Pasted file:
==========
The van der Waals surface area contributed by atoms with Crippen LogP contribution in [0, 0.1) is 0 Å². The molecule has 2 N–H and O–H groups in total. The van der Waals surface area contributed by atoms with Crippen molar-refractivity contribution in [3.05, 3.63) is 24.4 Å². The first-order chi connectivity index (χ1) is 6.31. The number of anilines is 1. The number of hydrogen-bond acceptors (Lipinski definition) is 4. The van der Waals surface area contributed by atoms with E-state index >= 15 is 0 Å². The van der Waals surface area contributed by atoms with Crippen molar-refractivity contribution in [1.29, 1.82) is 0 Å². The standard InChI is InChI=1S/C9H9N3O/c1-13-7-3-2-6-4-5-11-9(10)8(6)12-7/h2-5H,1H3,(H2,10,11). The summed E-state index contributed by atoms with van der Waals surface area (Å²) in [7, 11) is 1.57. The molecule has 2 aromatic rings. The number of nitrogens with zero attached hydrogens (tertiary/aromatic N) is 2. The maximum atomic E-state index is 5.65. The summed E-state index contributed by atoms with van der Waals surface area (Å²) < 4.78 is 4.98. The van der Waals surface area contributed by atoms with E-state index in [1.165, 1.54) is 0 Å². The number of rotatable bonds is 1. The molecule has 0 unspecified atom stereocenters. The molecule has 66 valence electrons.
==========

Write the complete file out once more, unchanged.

The van der Waals surface area contributed by atoms with Crippen LogP contribution in [0, 0.1) is 0 Å². The molecule has 2 N–H and O–H groups in total. The van der Waals surface area contributed by atoms with Crippen molar-refractivity contribution in [3.05, 3.63) is 24.4 Å². The first-order chi connectivity index (χ1) is 6.31. The number of anilines is 1. The number of hydrogen-bond acceptors (Lipinski definition) is 4. The van der Waals surface area contributed by atoms with E-state index >= 15 is 0 Å². The van der Waals surface area contributed by atoms with Crippen molar-refractivity contribution in [1.29, 1.82) is 0 Å². The standard InChI is InChI=1S/C9H9N3O/c1-13-7-3-2-6-4-5-11-9(10)8(6)12-7/h2-5H,1H3,(H2,10,11). The summed E-state index contributed by atoms with van der Waals surface area (Å²) in [7, 11) is 1.57. The molecule has 2 aromatic rings. The number of nitrogens with zero attached hydrogens (tertiary/aromatic N) is 2. The maximum atomic E-state index is 5.65. The summed E-state index contributed by atoms with van der Waals surface area (Å²) < 4.78 is 4.98. The van der Waals surface area contributed by atoms with E-state index in [1.165, 1.54) is 0 Å². The number of rotatable bonds is 1. The molecule has 0 unspecified atom stereocenters. The molecule has 66 valence electrons.